2 stories in The Star caught my eyes yesterday – titled “Writer’s car stolen after she ignored cop’s advice” and “Daughter’s suitor kills taxi driver dad”.
Both paid their price – the girl’s car was indeed stolen (serve her right!) and the guy is likely to be charged with murder (or be jailed for a long time).
I must admit that I do not have the full story of what had happened – for example why the lady refused to allow policeman to enter the house and refuses to follow the police’s advice (maybe she had more important “work” to do with her boyfriend in the house…ahem!) but one look at the stories, one can clearly see both did not stop for a moment and think carefully on what their next course of action will be.
I must admit again that I too been in situation where I have acted without thinking. Emotions had run high and I have acted rather stupidly on emotions alone. Luckily for me, it had not resulted (yet) in things that I would have regretted for the rest of my life. I must thank God for that. Simple things like you get pissed off when a car cuts in front of you without notice. For me, I have (one or two occasions only) chased the said car, to show my finger or looking for trouble with the driver (with one hand on the steering wheel lock of course..ha ha).
Things have changed somewhat as I grow older (and wiser). I am learning to take a “step back” to assess the situation and move in with a solution or steps to defuse the tense situation. Learning to hear to others, assessing the situation and understanding the impact is great too. If the lady had for a moment, stopped and listened to the police, she could have prevented the theft of her car. If the guy had taken a step back and assessed the situation, he would not come to the fatal outcome.
Simple relaxation tools, such as deep breathing and relaxing imagery, can help calm down angry feelings.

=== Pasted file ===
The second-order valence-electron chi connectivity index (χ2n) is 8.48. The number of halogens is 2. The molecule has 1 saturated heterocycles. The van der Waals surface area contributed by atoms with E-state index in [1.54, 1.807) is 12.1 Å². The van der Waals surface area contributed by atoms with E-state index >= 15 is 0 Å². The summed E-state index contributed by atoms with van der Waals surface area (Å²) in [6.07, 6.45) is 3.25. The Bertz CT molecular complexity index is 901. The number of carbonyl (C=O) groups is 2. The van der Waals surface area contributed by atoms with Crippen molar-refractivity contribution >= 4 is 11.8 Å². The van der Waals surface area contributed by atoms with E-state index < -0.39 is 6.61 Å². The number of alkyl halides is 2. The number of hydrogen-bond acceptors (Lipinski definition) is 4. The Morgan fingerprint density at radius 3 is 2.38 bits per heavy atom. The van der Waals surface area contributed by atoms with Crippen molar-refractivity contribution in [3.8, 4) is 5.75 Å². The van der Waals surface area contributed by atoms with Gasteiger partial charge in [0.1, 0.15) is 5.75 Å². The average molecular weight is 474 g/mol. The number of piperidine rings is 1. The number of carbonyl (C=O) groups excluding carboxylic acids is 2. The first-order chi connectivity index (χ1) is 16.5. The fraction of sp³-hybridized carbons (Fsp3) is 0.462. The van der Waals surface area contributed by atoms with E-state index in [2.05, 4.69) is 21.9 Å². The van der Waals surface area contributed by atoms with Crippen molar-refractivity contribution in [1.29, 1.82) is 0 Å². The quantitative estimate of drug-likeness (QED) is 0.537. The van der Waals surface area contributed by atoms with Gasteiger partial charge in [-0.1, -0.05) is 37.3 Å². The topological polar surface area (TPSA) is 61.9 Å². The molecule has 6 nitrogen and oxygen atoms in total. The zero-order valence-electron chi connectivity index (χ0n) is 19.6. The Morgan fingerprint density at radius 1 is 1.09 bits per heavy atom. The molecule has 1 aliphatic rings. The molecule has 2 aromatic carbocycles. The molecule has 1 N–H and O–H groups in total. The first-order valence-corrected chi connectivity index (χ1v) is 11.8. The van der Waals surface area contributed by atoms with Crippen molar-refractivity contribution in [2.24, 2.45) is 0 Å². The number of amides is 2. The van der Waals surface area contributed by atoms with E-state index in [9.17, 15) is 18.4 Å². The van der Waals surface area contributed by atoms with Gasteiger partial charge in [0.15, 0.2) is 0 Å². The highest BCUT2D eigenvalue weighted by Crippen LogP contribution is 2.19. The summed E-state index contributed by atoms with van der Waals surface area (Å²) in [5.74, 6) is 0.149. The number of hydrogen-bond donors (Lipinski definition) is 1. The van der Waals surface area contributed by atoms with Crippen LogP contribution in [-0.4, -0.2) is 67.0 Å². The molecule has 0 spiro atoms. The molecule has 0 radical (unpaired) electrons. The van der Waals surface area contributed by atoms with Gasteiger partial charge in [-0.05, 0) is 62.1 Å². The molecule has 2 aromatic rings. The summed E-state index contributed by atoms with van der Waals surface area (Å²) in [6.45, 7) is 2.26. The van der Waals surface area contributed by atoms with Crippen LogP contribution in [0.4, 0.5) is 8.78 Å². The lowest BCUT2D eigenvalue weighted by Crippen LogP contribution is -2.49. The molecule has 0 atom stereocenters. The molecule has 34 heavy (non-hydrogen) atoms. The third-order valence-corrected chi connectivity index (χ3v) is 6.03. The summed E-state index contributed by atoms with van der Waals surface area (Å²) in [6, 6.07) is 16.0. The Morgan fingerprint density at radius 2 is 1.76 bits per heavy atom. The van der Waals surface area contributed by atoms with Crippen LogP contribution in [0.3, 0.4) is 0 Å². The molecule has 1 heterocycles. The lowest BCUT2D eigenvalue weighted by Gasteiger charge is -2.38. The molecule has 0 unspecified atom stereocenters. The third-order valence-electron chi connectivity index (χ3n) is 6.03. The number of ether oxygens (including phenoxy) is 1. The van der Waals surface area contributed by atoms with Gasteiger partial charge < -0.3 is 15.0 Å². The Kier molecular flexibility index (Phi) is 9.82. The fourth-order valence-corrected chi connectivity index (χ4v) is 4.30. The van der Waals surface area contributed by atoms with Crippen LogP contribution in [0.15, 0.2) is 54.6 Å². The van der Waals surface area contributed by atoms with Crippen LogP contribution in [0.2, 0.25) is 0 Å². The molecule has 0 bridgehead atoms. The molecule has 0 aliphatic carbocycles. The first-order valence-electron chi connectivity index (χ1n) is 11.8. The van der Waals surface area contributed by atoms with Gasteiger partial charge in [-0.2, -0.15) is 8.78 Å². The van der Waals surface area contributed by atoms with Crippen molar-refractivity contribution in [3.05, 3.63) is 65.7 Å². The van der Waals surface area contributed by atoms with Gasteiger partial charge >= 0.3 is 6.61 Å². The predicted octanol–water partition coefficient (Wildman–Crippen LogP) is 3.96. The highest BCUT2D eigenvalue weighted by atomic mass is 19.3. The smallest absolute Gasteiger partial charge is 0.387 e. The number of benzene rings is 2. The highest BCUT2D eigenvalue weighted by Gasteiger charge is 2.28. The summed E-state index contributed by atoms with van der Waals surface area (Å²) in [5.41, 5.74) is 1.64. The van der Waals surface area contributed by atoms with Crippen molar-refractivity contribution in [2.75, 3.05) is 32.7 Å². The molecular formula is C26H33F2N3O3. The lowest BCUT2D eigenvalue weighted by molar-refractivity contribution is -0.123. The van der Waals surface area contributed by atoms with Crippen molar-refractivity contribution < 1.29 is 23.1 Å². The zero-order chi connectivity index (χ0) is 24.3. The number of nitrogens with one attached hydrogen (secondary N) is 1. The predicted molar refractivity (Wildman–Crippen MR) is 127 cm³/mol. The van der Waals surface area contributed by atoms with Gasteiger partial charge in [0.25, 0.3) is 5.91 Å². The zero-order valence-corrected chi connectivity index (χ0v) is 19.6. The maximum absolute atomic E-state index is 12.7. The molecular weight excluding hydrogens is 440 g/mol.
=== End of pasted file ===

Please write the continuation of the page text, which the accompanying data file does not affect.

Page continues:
2. Cognitive Restructuring
Simply put, this means changing the way you think. Angry people tend to curse, swear, or speak in highly colorful terms that reflect their inner thoughts. Remind yourself that getting angry is not going to fix anything that it won’t make you feel better (and may actually make you feel worse).
3. Problem Solving
Sometimes, our anger and frustration are caused by very real and inescapable problems in our lives. The best attitude to bring to such a situation, then, is not to focus on finding the solution, but rather on how you handle and face the problem.
4. Better Communication
Angry people tend to jump to—and act on—conclusions and some of those conclusions can be very inaccurate. The first thing to do if you’re in a heated discussion is slow down and think through your responses. Don’t say the first thing that comes into your head, but slow down and think carefully about what you want to say. At the same time, listen carefully to what the other person is saying and take your time before answering.
5. Using Humor
“Silly humor” can help defuse rage in a number of ways.
6. Changing Your Environment
Sometimes it’s our immediate surroundings that give us cause for irritation and fury. Give yourself a break. Make sure you have some “personal time” scheduled for times of the day that you know are particularly stressful.
Being stupid or angry at certain times is excusable, after all we are just humans but being stupid or angry all the time is definitely is not an excuse.